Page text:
The “alt” tag as alternative text for an image placed on a web page, has a curiously evolved history.
It started out being the fix for web browsers that couldn’t display images – yes, they weren’t a given for the early web browsers. Just when we thought we could get rid of alt-text, the blind and visually-impaired community spoke up, “Whoa! We need those to read what the picture’s about!” and so now using alt-tags became a matter of accessibility.
And now search engines use them to index images. So alt-text is here to stay. To use it, you would put:
< img src=”http://mysite/image.jpg” alt=”our company logo” / >
And you can go one further and use a title tag, which makes text pop up when the user mouses over it. To see a title tag in action, visit XKCD and hover your mouse over a comic strip. Sometimes it adds to the joke, sometimes it explains it, and sometimes it’s a secret message!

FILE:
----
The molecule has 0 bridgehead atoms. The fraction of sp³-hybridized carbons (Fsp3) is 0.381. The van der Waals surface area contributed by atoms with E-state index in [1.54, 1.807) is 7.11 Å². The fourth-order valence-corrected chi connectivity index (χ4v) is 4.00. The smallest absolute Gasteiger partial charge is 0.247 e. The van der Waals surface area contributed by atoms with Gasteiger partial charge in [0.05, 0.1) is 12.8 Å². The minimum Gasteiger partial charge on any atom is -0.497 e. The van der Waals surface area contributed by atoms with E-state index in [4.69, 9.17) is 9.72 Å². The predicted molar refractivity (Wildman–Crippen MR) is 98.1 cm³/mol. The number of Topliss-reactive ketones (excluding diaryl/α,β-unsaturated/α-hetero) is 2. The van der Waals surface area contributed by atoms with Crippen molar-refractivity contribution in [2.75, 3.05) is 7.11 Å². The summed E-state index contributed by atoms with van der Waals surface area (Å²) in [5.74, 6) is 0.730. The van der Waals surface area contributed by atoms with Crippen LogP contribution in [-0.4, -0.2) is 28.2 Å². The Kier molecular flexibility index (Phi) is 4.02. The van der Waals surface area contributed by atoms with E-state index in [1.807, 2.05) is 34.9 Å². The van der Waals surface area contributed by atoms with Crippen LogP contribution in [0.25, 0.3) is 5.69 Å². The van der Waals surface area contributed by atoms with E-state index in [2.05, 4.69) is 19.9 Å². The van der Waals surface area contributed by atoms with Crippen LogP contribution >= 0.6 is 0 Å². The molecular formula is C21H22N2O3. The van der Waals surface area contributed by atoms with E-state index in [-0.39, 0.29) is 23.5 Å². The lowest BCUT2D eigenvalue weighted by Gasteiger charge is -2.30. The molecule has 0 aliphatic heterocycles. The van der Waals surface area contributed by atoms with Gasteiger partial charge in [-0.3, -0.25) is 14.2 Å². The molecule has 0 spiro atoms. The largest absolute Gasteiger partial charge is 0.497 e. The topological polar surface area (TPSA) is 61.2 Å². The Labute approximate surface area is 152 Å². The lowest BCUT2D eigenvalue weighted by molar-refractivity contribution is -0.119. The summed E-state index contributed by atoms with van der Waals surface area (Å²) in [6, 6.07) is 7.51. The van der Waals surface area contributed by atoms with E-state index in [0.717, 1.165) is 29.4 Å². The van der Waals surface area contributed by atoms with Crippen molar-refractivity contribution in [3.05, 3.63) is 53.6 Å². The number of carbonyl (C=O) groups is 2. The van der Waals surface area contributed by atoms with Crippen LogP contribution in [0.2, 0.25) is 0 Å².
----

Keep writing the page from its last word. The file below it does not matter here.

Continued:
So what do you do with it? Boost your SEO! To see how that works, try searching Google images for any not-too-obvious word. Let’s try antiseptic. We get to about the eighth result after seven bottles of mouthwash and such, and then… a wallpaper image of a blob-person on a blue background. It really doesn’t have anything to do with what we were thinking of, does it? How did that happen? That’s the name of the wallpaper file, and it’s included in the alt-text.
That’s how powerful alt text can be! Just be careful to use this for good and not evil – this is also how pornography gets mixed in with search results for innocent keywords.